1. The question for decision in this appeal is whether a mortgage made by three members of a joint Hindu family in favour of the first respondent was binding upon the appellant who was also a member of the family. The appellant died since the appeal was filed and is now represented by four of his sons. His eldest son, Nand Kishore, is the second respondent and is one of the three who signed the mortgage.
2. The following table shows all the members of the family:
Nadir Shah.|-------------------------------------------------------| | | |Sudhisht Drigbijai Surat Singh AjrallNarain. Singh. Singh.| | |-------------- | || | | |Jai Karan. Bishnath. | || || |------------------------------------------- || | | | | |Nand Subh Mankaran. Rabhika Raj |Kishore. Karan. Dat. Partap. |||-----------------||-----------|-------------| | |Jaskran. Another. Another.
3. One Dalthaman Singh transferred all his property by deed of gift to Jaikaran, Surat Singh, Bishnath and Nand Kishore. It has been found that the transfer was intended to operate for the benefit of the whole family and that the property transferred was treated by all as part of the joint family property.
4. In September 1890, the four persons, in whose favour the deed of gift had been executed, mortgaged part of the property to one Kunnu Mai to secure payment to him of a loan said in the mortgage to have been taken for the purpose of paying the Government revenue and for domestic expenses of the family. Kunnu Mal put his mortgage in suit put obtained a decree for sale of the property. On October 14th, 1895, the same four persons mortgaged part of the family property to the Srst respondent in order to pay off Kunnu Mai and' avert a sale. On the same day, Nand Kishore, Surat Singh and Ajrail Singh mortgaged several other villages to the first respondent by way of collateral security for the same loan. The first respondent brought a suit on his mortgage and collateral security and ultimately obtained a decree for sale of the villages comprised in the collateral security. The appellant claims in the present suit a declaration that what he calls his share in one of the villages in not liable to be sold in execution of the first respondent's decree. The remainder of the property appears to be in Oudh and to be the subject of another suit in that Province.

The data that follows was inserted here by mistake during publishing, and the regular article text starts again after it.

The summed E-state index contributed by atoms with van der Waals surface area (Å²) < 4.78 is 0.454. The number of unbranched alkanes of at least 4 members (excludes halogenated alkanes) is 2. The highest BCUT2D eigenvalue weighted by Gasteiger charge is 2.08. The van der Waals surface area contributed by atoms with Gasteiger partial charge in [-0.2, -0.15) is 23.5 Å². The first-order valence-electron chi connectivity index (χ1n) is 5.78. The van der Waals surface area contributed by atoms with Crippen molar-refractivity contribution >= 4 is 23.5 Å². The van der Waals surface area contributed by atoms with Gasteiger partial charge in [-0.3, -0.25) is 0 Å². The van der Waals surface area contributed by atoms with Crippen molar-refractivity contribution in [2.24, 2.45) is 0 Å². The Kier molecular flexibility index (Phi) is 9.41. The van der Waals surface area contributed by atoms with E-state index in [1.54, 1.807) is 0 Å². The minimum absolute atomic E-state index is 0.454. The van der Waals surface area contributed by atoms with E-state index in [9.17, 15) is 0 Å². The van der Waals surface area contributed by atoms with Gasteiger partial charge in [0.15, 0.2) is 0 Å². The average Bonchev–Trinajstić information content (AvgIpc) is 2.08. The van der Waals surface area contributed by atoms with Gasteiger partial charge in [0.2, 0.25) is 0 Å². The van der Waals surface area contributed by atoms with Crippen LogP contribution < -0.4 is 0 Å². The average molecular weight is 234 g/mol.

5. The defence of the first respondent is that the loan taken from Kunnu Mai was taken for family necessity and that the money borrowed from the first respondent was taken for the purpose of discharging the debt due to Kunnu Mat and also for the purpose of averting a sale of the property in execution of his decree. It was further pleaded that the respondent, Nand Kishore, who signed the mortgage in favour of Kunnu Mal and both deeds of October 14th, 1895, was the manager of the property of the family, and the rest of the family are bound by his acts. It was also pleaded that the appellant was a religious devotee who lived in temples and wandered about the country and the first respondent was not aware of his existence when the mortgage of October, 1895, was made.
6. Both the Courts below have found that the mortgage of October, 1895, was made for family necessity and that the respondent, Nand Kishore, was at the time and had been for several years previously manager of the property of the family.